Jim [00:01:37] And it's because of what.
Gary [00:01:38] They have the consumer. Yeah Amazon, Apple, Netflix, they have the consumer. Even Spotify. They have data. They have lots of access. But I think Amazon because it has permission. You know?
Jim [00:01:54] We pay one hundred twenty five dollars a year so we can shop. Who would've thought that eight years ago?
Gary [00:01:59] Well you do it because everything else has been free shipping and you're saving a fortune.
Jim [00:02:03] Well now every Riccio is free shipping and they raise your prices by 20 percent and how many people left. I do this great thing. I have people raise my hand. How many of you have Amazon Prime. Everybody raise your hand. I have how many thought about closing it when they increase price. Three, three, four people How many closed it?
Gary [00:02:18] And they don't close it.
Jim [00:02:20] But again who would have thought you pay for the right and that money retailer –.
Gary [00:02:24] Again, to me the reason it's not paying for the right is because everybody understands common sense and they realize they're amortizing their shipping costs. Plus Amazon so smart they're giving you the prime content for free. Right. You get this. You get the Netflix, Hulu, Disney competitor along with that package. That's been one of their bigger challenges to make sure everybody in America knows that they have the Prime subscription when they have a Prime account. Right. Listen Amazon unless the government gets involved and unless Bezos jumps off of being CEO, Bezos in a pure capitalistic environment will continue to innovate and continue to be successful because he is consumer centric.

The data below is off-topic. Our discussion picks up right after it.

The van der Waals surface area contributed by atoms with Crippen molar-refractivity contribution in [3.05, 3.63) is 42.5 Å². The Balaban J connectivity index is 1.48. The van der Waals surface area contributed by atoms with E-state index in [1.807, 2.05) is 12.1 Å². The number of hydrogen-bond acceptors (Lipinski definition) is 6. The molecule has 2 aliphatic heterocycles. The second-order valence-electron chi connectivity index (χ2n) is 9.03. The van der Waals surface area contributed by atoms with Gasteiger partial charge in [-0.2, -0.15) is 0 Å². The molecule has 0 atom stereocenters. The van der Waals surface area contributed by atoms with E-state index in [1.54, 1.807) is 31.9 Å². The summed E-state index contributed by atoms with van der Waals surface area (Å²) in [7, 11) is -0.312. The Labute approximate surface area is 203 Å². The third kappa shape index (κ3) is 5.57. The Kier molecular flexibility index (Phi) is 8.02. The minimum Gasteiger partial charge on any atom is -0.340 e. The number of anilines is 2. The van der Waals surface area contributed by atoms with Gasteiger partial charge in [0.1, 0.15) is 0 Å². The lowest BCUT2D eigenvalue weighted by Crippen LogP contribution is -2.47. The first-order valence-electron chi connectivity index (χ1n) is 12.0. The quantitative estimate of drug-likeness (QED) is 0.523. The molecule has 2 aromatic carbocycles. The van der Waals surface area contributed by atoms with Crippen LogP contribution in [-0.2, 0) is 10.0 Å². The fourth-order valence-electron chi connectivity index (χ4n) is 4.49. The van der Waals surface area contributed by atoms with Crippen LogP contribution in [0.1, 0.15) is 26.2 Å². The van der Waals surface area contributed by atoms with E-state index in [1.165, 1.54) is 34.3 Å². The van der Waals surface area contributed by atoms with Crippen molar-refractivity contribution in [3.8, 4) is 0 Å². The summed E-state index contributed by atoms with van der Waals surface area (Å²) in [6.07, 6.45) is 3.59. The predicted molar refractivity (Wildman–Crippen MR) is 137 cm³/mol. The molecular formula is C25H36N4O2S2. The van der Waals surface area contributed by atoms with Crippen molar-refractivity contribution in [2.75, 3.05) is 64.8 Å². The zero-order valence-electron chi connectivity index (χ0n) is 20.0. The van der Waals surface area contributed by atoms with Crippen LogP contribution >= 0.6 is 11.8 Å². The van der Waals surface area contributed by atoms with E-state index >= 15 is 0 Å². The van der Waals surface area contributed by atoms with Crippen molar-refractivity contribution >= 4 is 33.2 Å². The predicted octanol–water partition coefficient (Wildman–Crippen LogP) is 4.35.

Jim [00:03:08] So in "Crushing" in your great bestseller book and the previous book two that you talk about the fact of entrepreneurism and thinking like an entrepreneur within a traditional corporate setting. Do corporations have to give the ability for these people to think on their own, promote on, on behalf of a company. I mean not not destructive but –.